Most Read

Top stories


81-Year-Old Woman Tormented Her Neighbors For Years With Her Parrot's Loud Singing, Forced Them To Listen To 'Seven Hours Of Continuous 'Toy Story''

81-Year-Old Woman Tormented Her Neighbors For Years With Her Parrot's Loud Singing, Forced Them To Listen To 'Seven Hours Of Continuous 'Toy Story''

The victims of a neighbor from hell told how she used used her singing parrot to torment them - and even forced them to listen to "seven hours of continuous Toy Story."

They said they only went to the police because they were "at their wits end" about how to cope with the constant harassment by their next door neighbor Catherine Searle.

Searle, 81, was issued with a restraining order and a suspended jail sentence over her relentless campaign of harassment that her next door neighbors says began 16 years ago in 2004.


Searle was caught on CCTV 38 times rubbing grease on the couple's cars, placing nails under their wheels, and throwing dog poop on their property.

On one occasion during her three year campaign of harassment she scratched the hood of a Toyota with a ring she was wearing.

As well as encouraging her pet parrot to sing loudly to disturb the Appletons' peace and quiet, she also played the popular Disney film Toy Story on a loop at top volume.

Her victims described the bird's operatic repertoire as "Chinese torture."

Married couple Paul and Lydia Appleton, both 61, say their plans for relaxing summers in their garden were ruined by the pensioner.


Speaking about the ordeal, John said:

"On one occasion she had 'Toy Story' being played in her kitchen on a continuous loop. It was being played really, really loud.
"She was over in her other neighbor's garden have a drink and laughing."
"It was just noise. I'm guessing it was about seven hours of continuous 'Toy Story'."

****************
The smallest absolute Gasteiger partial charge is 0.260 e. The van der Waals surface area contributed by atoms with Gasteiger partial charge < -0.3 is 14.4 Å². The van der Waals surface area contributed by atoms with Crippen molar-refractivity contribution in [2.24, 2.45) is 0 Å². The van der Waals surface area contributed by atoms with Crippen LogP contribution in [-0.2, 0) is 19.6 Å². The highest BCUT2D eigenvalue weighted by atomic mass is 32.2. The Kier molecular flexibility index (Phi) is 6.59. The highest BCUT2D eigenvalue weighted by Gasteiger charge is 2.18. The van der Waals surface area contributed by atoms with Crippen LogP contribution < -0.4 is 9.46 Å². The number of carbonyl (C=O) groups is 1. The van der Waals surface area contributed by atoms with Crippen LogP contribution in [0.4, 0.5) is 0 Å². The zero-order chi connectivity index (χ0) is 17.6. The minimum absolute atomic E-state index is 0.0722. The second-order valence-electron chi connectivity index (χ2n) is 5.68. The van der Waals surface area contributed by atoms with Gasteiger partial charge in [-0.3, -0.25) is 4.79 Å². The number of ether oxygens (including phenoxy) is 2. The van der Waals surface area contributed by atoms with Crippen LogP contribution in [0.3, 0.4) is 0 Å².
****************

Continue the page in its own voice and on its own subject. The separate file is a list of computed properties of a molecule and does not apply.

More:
The former police officer explained how taking the matter to court was a last resort.


He said:

"They have said in court that this all started since I got here, which is absolute nonsense. It might have gotten worse, but not as a result of me coming here."
"I am a former Detective Inspector with 30 years of service. My last job was protecting victims of domestic violence, hate crimes, and child abuse. It's absolutely not in my DNA to be someone who causes problems for someone else."
"My whole approach to this lady has always been 'Can we sort this out? Can we end this animosity?'"

The couple say relationships with other neighbors have deteriorated because people on the outside can't believe an old woman could be the problem.


Probation officer Lauren Packham, who interviewed the pensioner, said:

"I've spoken to Mrs. Searle and it's clear she doesn't fully accept culpability."
"She believes she is as much a victim in this neighborly dispute."
"She says the grease on the vehicle was the result of her falling, but she only made reference to one occasion, not multiple."

John added:

"The problem we have got, because she's an old lady people want to believe the lies they are told: 'Because she's an old lady, we should respect her.'"
"I try to be nice, but she doesn't deserve any kind of respect. Our ultimate aim is just to enjoy some nice peace and quiet - that's absolutely it, and we just cannot have it."
"We went to the police because we were at our wits' end. The police asked us to prosecute and we said 'We don't want to be the bad guys here. Give her a caution, give her a telling off, and hopefully that will stop things.' But it didn't."
"This has come to court because we had nowhere else to go."

Lydia, who used to work as a counselor, said the ongoing harassment has damaged her mental state and made her paranoid.


She said:

"I'm on my nerves all the time now because we have had our vehicles tampered with: things like tires let down, glass put under the wheel, tacks put under the wheel, wheel-nuts loosened, so looking on CCTV when we saw a pattern of behavior."
"I'm now living on my nerves - I'm hyper-vigilant. I'm thinking every time I hear a noise now I'm looking out the window like 'What was that?'"
"My mental health has gone through the roof, I'm stressed - seriously. I've had it ever since I've moved in on my own as a single lady. She seems to have taken an instant dislike. I shouldn't have to live like this."

She added:

"I feel nervous for my husband when he's on the road, I'm in fear of what might happen, he could be hurt or cause a terrible accident."
"He has to go through a daily routine of checking the wheels to make sure there are no tacks and nothing has been tampered with."

John added:

"How can we move, we've got to declare it. We have to disclose it to anybody who's interested in the house."
"Why should we move? Because we're the victims of crime? That's proven. We can handle the animosity."